The change of perspective that Visconti introduces is right there in the form of zooms. The camera slowly and constantly zooms in and out as to present the libido and the attempt to refrain it. The relationship between Aschenbach and Tadzio is rough. They know each other only through the gaze. There is never a suggestion of sex -- it’s much less scandalous than Lolita (Kubrick, 1962), for instance. But even so, Death in Venice was not critically acclaimed unanimously, despite the Cannes award. The famous Chicago-based critic Roger Ebbert wrote that the movie “lacks ambiguity. (...) The boy could have been accused of hustling”.
This is exactly why Visconti’s take on the film is so avant-garde. He made history. He opened the doors to the public and to other filmmakers. A recent example is Call me by your name (Guadagnino, 2017) who twisted Death in Venice, centering the stalker on the younger character.
Tadzio is an idea of pure and enigmatic Beauty. He represents an immortal, unreachable Beauty, just like a Greek statue. In fact, the way Aschenbach stares at the boy on the beach at the end of the movie is symbolic of that notion. Tadzio raises his arm (see image below), and Aschenbach waves at him, but the boy doesn’t reply. It’s sunset time and the composer is very close to death.
It’s clear that what Aschenbach could not reach was pleasure, carnal Dyonisiac pleasure. He became lost in his thoughts and hesitations to the point it affected his performances as a musician. Aschenbach struggles in life and in his career because he aims for the impossible Apollo. Music and desire become constricted to the field of mind and mind only. Aschenbach’s compositions were mathematical, not inspiring or sentimental. He was unable to cause a commotion.
Visconti cast Bogarde for the role of Aschenbach early in pre-production. It was a natural choice, as filmmaker and actor have worked before in The Damned (1969). Bogarde considered the part in The Damned one-dimensional and was hesitant to accept it. So Visconti promised him another role.
For the role of Tadzio, Visconti had no idea who to cast. Just as the composer, Visconti wandered in Europe searching for the perfect boy. The documentary Alla ricerca di Tadzio (In search of Tadzio) presents the Italian director travelling to Stockholm, Warsow, Helsinki, Munich and Budapest. In Budapest, he went to a skating rink where young blond boys go. It’s with grace that they move, almost levitating -- Visconti seems to grasp Tadzio's image well -- but it was in Sweden that he found Björn Andrésen. Curiously, the young actor became a musician years later. Sometimes art plays with life.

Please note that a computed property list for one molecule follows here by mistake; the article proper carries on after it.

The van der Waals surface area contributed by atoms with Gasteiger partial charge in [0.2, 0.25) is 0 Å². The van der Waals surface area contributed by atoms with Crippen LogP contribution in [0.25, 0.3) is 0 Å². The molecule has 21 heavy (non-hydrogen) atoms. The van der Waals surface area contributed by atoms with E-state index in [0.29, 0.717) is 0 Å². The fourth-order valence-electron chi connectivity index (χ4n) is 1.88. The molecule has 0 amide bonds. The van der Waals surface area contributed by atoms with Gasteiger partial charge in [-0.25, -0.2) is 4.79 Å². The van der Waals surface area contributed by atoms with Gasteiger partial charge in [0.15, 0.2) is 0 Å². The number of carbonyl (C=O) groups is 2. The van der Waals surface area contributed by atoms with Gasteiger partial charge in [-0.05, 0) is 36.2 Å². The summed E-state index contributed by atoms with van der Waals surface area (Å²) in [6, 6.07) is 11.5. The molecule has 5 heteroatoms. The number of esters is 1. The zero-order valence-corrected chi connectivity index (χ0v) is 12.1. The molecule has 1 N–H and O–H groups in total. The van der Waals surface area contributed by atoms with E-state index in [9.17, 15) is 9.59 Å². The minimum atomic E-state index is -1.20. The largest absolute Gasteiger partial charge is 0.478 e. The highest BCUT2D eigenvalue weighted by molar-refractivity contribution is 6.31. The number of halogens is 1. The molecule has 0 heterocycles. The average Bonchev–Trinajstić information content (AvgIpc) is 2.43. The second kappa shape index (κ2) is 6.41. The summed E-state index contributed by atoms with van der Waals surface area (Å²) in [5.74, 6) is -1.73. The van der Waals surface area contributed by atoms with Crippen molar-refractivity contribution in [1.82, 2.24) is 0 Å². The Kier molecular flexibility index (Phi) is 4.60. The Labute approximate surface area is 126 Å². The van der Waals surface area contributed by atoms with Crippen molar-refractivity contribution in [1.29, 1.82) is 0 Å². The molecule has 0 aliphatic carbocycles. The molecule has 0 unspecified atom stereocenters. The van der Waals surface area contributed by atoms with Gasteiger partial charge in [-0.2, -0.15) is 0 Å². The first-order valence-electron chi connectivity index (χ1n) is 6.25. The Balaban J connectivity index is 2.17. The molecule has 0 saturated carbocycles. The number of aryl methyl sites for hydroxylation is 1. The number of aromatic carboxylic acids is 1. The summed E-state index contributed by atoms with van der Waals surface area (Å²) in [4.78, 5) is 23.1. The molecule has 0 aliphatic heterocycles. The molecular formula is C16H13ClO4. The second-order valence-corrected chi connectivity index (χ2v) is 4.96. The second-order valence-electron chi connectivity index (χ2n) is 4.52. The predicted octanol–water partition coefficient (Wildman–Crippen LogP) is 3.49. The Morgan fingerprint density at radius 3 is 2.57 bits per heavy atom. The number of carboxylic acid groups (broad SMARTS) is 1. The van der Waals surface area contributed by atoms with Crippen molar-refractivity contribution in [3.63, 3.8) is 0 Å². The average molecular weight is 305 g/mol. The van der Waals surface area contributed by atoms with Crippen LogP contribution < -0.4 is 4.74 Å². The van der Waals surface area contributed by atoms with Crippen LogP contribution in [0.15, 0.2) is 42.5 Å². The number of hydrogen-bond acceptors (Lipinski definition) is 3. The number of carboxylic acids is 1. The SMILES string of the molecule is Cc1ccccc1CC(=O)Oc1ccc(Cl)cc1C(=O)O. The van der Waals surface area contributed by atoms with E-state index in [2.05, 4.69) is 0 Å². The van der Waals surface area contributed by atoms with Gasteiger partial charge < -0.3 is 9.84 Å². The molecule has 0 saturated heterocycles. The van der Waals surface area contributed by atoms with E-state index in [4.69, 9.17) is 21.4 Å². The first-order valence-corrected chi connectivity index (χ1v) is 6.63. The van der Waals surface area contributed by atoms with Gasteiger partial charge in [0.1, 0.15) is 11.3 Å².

Death in Venice portrays in detail the aristocracy in the beginning of the 20th century. Visconti meticulously scrutinizes setting, fashion and characterisation. He chooses the Hotel des Baines at the Lido for film location. The marvelous art-deco lounges and its white curtains reveal once again traces of the book. Thoman Mann was a guest in Hotel des Baines in 1911. Today, the hotel is closed and derelict.
The feeling of decay and slow degeneration prevails. In one scene Aschenbach is very eager to know the truth about the cholera in town. As he is resting and smoking after a meal, he sees a popular group of musicians approaching and begging for money. The band leader is a toothless beggar, dressed up as a clown. Clowns are known to tell the truth to kings and nobles, so our protagonist risks the uncomfortable question. But all he hears is a disturbing laugh coming from a “rotten” mouth. (see image below)
Somehow Aschenbach insists on trying to deceive Time. His refusal to age becomes pathetic when he decides to dye his hair. What comes next as a consequence is an imposition of Decay and Time, as the tint slowly melts under the sun.
The sequences that convey Venice under the threat of death, the disinfection due to a surge of cholera, are in the plot to magnify Aschenbach’s death. All around him is putrefying, derelict, as a sign that the aristocracy is falling too. There is a change of time that anticipates the I World War. Surely the current pandemic is the perfect time to visit -- or revisit -- this classic masterpiece.